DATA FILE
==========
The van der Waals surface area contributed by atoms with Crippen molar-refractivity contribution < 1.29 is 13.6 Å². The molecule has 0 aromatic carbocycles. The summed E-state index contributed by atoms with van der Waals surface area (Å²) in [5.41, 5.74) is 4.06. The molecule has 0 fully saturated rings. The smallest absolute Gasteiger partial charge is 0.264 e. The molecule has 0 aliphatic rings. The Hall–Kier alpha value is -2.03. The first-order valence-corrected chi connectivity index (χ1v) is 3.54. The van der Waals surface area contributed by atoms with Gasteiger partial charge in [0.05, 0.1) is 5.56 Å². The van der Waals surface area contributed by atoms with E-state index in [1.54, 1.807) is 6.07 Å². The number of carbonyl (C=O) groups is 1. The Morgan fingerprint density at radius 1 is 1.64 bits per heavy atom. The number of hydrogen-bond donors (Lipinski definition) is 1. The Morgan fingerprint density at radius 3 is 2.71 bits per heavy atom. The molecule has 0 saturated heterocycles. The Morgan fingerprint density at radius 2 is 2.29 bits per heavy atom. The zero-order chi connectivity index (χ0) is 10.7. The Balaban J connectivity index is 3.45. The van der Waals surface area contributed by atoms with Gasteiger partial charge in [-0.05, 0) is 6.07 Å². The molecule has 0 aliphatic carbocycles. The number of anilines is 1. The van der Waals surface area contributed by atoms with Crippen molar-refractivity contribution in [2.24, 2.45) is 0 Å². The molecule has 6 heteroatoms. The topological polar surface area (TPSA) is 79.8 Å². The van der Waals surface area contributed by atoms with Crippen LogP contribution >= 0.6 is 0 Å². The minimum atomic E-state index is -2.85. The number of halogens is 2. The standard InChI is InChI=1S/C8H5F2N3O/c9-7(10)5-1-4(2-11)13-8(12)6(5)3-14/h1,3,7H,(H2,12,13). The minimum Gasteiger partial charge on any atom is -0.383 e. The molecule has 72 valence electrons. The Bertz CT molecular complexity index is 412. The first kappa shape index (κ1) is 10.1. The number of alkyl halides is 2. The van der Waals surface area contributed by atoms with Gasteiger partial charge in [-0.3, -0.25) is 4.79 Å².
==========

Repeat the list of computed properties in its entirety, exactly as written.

The van der Waals surface area contributed by atoms with Crippen molar-refractivity contribution < 1.29 is 13.6 Å². The molecule has 0 aromatic carbocycles. The summed E-state index contributed by atoms with van der Waals surface area (Å²) in [5.41, 5.74) is 4.06. The molecule has 0 fully saturated rings. The smallest absolute Gasteiger partial charge is 0.264 e. The molecule has 0 aliphatic rings. The Hall–Kier alpha value is -2.03. The first-order valence-corrected chi connectivity index (χ1v) is 3.54. The van der Waals surface area contributed by atoms with Gasteiger partial charge in [0.05, 0.1) is 5.56 Å². The van der Waals surface area contributed by atoms with E-state index in [1.54, 1.807) is 6.07 Å². The number of carbonyl (C=O) groups is 1. The Morgan fingerprint density at radius 1 is 1.64 bits per heavy atom. The number of hydrogen-bond donors (Lipinski definition) is 1. The Morgan fingerprint density at radius 3 is 2.71 bits per heavy atom. The molecule has 0 saturated heterocycles. The Morgan fingerprint density at radius 2 is 2.29 bits per heavy atom. The zero-order chi connectivity index (χ0) is 10.7. The Balaban J connectivity index is 3.45. The van der Waals surface area contributed by atoms with Gasteiger partial charge in [-0.05, 0) is 6.07 Å². The molecule has 0 aliphatic carbocycles. The number of anilines is 1. The van der Waals surface area contributed by atoms with Crippen molar-refractivity contribution in [2.24, 2.45) is 0 Å². The molecule has 6 heteroatoms. The topological polar surface area (TPSA) is 79.8 Å². The van der Waals surface area contributed by atoms with Crippen LogP contribution >= 0.6 is 0 Å². The minimum atomic E-state index is -2.85. The number of halogens is 2. The standard InChI is InChI=1S/C8H5F2N3O/c9-7(10)5-1-4(2-11)13-8(12)6(5)3-14/h1,3,7H,(H2,12,13). The minimum Gasteiger partial charge on any atom is -0.383 e. The molecule has 72 valence electrons. The Bertz CT molecular complexity index is 412. The first kappa shape index (κ1) is 10.1. The number of alkyl halides is 2. The van der Waals surface area contributed by atoms with Gasteiger partial charge in [-0.3, -0.25) is 4.79 Å².